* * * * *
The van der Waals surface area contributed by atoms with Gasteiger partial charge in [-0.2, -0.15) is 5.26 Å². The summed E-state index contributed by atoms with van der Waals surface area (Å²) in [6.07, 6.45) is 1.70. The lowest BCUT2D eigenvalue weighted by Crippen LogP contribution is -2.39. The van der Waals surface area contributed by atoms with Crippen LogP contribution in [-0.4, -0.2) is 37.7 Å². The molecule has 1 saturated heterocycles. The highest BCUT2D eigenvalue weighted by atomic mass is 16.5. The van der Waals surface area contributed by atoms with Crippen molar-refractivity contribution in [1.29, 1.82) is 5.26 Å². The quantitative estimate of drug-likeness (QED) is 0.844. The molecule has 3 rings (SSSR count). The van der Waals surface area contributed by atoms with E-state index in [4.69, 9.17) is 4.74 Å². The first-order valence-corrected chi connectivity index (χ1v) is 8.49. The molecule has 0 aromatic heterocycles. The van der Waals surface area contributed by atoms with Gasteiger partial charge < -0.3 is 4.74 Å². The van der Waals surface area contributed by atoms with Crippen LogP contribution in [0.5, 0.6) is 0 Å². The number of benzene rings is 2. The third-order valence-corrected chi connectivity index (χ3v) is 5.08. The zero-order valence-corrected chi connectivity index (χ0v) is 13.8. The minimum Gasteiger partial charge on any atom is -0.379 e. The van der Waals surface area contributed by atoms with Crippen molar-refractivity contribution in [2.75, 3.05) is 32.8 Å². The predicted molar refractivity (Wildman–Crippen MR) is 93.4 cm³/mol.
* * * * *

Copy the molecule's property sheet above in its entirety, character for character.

The van der Waals surface area contributed by atoms with Gasteiger partial charge in [-0.2, -0.15) is 5.26 Å². The summed E-state index contributed by atoms with van der Waals surface area (Å²) in [6.07, 6.45) is 1.70. The lowest BCUT2D eigenvalue weighted by Crippen LogP contribution is -2.39. The van der Waals surface area contributed by atoms with Crippen LogP contribution in [-0.4, -0.2) is 37.7 Å². The molecule has 1 saturated heterocycles. The highest BCUT2D eigenvalue weighted by atomic mass is 16.5. The van der Waals surface area contributed by atoms with Crippen molar-refractivity contribution in [1.29, 1.82) is 5.26 Å². The quantitative estimate of drug-likeness (QED) is 0.844. The molecule has 3 rings (SSSR count). The van der Waals surface area contributed by atoms with E-state index in [4.69, 9.17) is 4.74 Å². The first-order valence-corrected chi connectivity index (χ1v) is 8.49. The molecule has 0 aromatic heterocycles. The van der Waals surface area contributed by atoms with Gasteiger partial charge < -0.3 is 4.74 Å². The van der Waals surface area contributed by atoms with Crippen LogP contribution in [0.5, 0.6) is 0 Å². The number of benzene rings is 2. The third-order valence-corrected chi connectivity index (χ3v) is 5.08. The zero-order valence-corrected chi connectivity index (χ0v) is 13.8. The minimum Gasteiger partial charge on any atom is -0.379 e. The van der Waals surface area contributed by atoms with Crippen molar-refractivity contribution in [2.75, 3.05) is 32.8 Å². The predicted molar refractivity (Wildman–Crippen MR) is 93.4 cm³/mol.